For example, Ford’s Mobility Motoring Program offers extended-term financing for new, modified vehicles, with the loan period determined by the vehicle’s price. For those who qualify, Ford offers a nine-year term for a vehicle that exceeds $40,000.

Harris noted that extended-term financing “can lower your monthly payment by as much as $200,” though you’ll pay more interest in the long run.

Tech loans

Freedom Motors offers the Honda Element X-WAV, which is available with either a passenger-side or driver-side conversion for wheelchair users who want to drive. Consumers can choose an automatic remote-controlled door or a manual, spring-assisted system for the side-entry ramp.

Along similar lines, the federal/state Alternative Financing Program (AFP) grants low-interest loans to people with disabilities, their parents, relatives or advocates in order to purchase assistive technology or services, including big-ticket items like adapted vehicles. AFPs operate in 33 states and U.S. territories (see “Resources for Modified Vehicles”).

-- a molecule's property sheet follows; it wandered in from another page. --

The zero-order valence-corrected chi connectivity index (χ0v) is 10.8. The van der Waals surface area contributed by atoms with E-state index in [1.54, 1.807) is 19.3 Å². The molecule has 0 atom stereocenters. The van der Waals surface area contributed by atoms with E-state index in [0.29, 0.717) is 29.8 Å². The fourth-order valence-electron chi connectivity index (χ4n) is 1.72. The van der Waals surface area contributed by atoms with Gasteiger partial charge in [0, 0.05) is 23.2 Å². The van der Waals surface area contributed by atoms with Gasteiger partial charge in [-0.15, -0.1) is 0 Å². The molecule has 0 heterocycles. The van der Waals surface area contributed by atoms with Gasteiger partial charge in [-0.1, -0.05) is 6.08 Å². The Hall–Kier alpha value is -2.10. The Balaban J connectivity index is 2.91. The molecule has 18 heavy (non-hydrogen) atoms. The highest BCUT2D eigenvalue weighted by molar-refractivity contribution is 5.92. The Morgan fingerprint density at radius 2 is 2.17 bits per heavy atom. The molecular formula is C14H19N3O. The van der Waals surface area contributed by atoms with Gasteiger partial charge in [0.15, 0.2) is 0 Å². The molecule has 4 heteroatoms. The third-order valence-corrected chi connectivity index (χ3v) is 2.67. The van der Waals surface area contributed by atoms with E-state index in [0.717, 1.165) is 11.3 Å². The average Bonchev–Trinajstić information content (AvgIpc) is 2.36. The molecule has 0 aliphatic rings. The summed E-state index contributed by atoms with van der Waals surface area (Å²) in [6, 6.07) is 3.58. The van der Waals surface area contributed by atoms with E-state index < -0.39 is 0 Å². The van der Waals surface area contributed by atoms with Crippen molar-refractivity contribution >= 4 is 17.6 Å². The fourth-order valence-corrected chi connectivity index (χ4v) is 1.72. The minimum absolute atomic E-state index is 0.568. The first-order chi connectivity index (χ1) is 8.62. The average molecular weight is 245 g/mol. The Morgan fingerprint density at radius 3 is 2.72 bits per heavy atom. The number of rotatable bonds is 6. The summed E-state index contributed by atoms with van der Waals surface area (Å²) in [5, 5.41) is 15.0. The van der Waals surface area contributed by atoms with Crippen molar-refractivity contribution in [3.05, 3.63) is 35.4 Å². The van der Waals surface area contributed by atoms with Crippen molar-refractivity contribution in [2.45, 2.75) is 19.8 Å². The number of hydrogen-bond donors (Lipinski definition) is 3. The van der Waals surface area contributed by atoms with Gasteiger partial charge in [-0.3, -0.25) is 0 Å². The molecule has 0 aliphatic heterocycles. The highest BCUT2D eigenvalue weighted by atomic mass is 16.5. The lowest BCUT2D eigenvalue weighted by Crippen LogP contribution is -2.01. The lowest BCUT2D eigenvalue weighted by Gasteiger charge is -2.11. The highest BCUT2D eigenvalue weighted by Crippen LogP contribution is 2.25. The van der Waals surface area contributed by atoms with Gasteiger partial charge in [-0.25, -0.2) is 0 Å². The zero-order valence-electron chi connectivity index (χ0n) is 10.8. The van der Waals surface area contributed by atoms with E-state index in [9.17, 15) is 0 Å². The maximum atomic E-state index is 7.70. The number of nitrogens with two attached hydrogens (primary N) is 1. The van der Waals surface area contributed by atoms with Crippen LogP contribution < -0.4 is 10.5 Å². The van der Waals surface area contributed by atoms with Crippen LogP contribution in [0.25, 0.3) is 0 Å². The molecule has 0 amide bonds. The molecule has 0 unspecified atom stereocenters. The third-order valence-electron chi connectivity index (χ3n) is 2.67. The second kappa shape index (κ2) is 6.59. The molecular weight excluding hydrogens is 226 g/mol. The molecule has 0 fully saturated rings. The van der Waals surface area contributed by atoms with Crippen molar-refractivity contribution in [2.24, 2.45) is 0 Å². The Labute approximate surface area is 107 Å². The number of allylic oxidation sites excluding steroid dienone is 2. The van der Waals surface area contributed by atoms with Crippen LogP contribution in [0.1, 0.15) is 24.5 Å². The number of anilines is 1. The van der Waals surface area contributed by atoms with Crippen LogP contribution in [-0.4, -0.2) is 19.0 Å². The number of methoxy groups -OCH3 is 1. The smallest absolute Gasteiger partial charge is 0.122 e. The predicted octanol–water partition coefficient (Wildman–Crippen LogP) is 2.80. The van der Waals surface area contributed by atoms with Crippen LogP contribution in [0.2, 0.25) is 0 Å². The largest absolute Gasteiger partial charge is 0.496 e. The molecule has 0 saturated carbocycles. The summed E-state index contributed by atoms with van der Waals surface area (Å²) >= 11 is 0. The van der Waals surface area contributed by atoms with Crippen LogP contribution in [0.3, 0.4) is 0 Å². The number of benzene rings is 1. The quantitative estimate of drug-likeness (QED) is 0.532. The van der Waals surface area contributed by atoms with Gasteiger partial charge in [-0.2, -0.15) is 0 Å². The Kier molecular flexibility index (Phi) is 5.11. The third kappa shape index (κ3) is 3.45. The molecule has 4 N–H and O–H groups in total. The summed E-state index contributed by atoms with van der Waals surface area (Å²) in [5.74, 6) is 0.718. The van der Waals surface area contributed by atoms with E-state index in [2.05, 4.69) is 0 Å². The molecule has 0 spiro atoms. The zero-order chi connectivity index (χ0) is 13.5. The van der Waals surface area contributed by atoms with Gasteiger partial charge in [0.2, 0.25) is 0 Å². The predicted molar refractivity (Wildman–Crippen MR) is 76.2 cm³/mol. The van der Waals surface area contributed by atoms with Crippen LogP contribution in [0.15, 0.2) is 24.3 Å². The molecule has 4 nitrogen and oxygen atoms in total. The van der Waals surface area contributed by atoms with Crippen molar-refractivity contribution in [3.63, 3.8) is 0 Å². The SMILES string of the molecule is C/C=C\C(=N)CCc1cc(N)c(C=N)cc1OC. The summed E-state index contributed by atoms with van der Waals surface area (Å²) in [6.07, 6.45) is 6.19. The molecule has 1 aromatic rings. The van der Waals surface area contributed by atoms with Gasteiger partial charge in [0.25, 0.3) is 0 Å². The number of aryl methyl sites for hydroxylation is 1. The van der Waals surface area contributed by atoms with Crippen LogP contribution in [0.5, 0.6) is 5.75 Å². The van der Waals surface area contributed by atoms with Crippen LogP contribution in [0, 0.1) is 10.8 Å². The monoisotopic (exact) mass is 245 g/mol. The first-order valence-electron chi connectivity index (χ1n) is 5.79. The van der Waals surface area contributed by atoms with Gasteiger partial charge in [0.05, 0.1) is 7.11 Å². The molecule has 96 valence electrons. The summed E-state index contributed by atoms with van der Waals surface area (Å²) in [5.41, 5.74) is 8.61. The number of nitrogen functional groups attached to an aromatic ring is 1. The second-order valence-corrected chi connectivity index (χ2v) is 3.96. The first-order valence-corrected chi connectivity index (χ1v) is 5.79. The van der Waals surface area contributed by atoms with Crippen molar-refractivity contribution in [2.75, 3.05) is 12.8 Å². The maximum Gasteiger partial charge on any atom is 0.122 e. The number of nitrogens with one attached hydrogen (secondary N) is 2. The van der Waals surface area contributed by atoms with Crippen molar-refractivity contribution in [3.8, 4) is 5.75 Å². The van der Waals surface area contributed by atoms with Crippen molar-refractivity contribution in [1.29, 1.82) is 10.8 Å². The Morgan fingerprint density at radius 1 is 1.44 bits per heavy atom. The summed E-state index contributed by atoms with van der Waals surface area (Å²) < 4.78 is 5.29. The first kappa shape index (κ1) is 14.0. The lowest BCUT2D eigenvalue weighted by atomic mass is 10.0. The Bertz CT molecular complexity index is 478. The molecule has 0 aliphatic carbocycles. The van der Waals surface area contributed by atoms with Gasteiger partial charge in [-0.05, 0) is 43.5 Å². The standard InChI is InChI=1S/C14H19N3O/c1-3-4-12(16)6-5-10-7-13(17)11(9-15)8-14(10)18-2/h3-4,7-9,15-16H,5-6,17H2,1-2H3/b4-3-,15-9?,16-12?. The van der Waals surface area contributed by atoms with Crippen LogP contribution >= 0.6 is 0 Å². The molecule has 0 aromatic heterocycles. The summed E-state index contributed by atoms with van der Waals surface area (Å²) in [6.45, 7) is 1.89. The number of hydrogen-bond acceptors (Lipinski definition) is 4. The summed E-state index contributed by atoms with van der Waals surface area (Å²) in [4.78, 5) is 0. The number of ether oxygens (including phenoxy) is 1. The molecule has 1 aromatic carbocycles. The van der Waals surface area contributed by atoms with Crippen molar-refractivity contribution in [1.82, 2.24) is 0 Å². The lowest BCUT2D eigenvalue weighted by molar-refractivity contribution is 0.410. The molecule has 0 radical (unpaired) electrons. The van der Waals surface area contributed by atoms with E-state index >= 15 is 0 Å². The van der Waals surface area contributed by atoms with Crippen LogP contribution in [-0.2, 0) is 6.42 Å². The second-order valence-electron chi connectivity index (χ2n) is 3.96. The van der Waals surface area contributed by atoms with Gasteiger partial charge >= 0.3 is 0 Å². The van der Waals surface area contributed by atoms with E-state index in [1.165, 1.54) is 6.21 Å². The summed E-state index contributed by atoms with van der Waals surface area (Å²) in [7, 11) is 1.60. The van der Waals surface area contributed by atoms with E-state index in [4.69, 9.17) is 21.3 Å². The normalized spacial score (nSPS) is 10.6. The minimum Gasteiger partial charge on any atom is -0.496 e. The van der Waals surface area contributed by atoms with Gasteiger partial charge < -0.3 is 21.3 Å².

AFP loans feature low interest rates, loan guarantees, extended repayment periods, support services to keep payments current, and the opportunity to build credit or improve a low credit rating.

Many AFPs make allowances for bad credit, especially if the credit issues are related to a person’s disability. People who don’t qualify for traditional bank loans may find AFPs more receptive to their applications.

Used vehicles

Another way to reduce the overall cost of a van is by buying a one- or two-year-old used (“pre-owned”) vehicle with a new modification. Finman urges consumers to focus on vehicles that have less than 30,000 miles and are no more than two or three years old.